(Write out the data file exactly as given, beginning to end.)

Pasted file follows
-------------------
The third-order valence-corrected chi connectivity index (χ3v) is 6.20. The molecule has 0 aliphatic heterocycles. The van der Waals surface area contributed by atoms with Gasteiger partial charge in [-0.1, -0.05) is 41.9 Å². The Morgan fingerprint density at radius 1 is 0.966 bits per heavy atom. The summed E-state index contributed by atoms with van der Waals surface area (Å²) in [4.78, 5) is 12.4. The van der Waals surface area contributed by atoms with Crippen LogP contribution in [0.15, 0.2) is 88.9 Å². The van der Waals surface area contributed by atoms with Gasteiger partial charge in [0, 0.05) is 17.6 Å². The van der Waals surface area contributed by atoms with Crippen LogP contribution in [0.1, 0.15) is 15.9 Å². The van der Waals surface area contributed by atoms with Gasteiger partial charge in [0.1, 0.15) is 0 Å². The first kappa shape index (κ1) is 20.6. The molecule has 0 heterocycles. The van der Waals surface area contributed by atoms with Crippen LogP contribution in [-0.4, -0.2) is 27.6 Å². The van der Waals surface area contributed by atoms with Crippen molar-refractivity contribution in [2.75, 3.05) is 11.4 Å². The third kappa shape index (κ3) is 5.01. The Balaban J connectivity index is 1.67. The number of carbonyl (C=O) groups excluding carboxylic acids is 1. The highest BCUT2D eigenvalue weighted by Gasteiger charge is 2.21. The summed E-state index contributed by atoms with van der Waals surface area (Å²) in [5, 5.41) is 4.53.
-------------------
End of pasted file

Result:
The third-order valence-corrected chi connectivity index (χ3v) is 6.20. The molecule has 0 aliphatic heterocycles. The van der Waals surface area contributed by atoms with Gasteiger partial charge in [-0.1, -0.05) is 41.9 Å². The Morgan fingerprint density at radius 1 is 0.966 bits per heavy atom. The summed E-state index contributed by atoms with van der Waals surface area (Å²) in [4.78, 5) is 12.4. The van der Waals surface area contributed by atoms with Crippen LogP contribution in [0.15, 0.2) is 88.9 Å². The van der Waals surface area contributed by atoms with Gasteiger partial charge in [0, 0.05) is 17.6 Å². The van der Waals surface area contributed by atoms with Crippen LogP contribution in [0.1, 0.15) is 15.9 Å². The van der Waals surface area contributed by atoms with Gasteiger partial charge in [0.1, 0.15) is 0 Å². The first kappa shape index (κ1) is 20.6. The molecule has 0 heterocycles. The van der Waals surface area contributed by atoms with Crippen LogP contribution in [-0.4, -0.2) is 27.6 Å². The van der Waals surface area contributed by atoms with Crippen molar-refractivity contribution in [2.75, 3.05) is 11.4 Å². The third kappa shape index (κ3) is 5.01. The Balaban J connectivity index is 1.67. The number of carbonyl (C=O) groups excluding carboxylic acids is 1. The highest BCUT2D eigenvalue weighted by Gasteiger charge is 2.21. The summed E-state index contributed by atoms with van der Waals surface area (Å²) in [5, 5.41) is 4.53.